ESTATE PLANNING INSIGHTS By Ethan R. Okura and Carroll Dortch

On Nov. 2, the proposed Tax Cuts and Jobs Act of 2017 was released to the public. The Republican-sponsored bill introduced by the U.S. House of Representatives is intended to simplify America’s tax code. It offers many changes, which we will review in this column.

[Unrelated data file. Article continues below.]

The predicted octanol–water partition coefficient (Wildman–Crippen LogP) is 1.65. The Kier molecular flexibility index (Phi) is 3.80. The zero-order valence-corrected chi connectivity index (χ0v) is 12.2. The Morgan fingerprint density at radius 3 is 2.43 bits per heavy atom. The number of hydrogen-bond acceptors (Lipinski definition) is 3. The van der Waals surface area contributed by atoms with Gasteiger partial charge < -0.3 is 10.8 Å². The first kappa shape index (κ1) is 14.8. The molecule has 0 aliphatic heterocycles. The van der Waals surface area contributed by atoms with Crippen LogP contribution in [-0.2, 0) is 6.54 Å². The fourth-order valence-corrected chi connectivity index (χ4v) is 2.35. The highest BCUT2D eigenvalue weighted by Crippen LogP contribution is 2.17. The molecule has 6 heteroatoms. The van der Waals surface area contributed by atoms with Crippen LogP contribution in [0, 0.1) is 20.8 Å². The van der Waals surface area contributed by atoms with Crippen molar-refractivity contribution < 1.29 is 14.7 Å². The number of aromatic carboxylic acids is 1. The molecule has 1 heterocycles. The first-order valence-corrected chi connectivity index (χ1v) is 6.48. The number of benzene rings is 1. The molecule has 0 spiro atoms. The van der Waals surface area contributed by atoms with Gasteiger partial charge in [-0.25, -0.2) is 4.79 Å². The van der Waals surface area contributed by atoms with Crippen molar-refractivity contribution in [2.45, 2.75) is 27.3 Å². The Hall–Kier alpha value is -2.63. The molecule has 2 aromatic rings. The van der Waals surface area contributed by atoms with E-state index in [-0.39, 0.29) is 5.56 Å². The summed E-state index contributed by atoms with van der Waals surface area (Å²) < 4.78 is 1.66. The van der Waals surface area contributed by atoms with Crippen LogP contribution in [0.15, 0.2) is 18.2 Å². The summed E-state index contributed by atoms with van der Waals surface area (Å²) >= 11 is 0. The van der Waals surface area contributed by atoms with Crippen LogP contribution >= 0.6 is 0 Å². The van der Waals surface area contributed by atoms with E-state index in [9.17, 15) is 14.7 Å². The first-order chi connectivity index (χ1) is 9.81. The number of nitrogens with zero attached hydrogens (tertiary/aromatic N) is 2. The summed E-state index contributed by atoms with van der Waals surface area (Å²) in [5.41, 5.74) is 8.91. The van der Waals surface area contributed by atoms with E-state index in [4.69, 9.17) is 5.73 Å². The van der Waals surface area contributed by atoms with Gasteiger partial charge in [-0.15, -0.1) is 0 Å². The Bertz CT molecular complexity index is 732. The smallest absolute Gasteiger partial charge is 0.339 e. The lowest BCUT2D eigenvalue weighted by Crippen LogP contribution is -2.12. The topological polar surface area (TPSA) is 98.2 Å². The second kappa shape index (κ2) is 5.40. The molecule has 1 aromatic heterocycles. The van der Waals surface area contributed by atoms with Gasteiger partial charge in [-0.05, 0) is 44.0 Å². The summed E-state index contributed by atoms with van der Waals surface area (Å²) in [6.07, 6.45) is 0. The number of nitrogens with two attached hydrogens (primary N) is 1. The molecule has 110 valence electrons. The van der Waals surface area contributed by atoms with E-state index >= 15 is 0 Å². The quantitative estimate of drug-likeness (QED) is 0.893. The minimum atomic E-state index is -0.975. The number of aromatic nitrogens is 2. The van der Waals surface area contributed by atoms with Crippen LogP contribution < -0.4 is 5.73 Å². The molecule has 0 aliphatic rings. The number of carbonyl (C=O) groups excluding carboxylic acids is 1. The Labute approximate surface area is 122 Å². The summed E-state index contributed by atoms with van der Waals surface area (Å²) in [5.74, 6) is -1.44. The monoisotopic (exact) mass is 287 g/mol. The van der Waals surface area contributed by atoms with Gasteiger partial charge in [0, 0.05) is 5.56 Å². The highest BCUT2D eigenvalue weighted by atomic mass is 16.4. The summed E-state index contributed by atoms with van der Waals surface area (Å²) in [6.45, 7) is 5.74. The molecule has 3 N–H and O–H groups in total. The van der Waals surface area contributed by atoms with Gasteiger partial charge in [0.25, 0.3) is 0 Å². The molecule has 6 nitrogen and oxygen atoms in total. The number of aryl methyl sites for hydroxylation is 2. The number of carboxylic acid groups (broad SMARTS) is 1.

The change most relevant to estate planning is the proposal to eventually eliminate the estate tax, which was done for one year in 2010. There is currently a $5.49 million exemption from estate tax at death (or the exemption may be used for gifts made during life). This means that a married couple that has planned properly can pass away with $10.98 million going to their heirs free of estate tax. The federal government taxes assets above the exemption amount at 40 percent at the time of death. (The same applies to amounts given away during life that are in excess of the exemption amount.) The Tax Cuts and Jobs Act immediately doubles the exemption amount to $10.98 million per person and eliminates the estate tax completely by the year 2024 — unless Congress reverses this change after the next election cycle.

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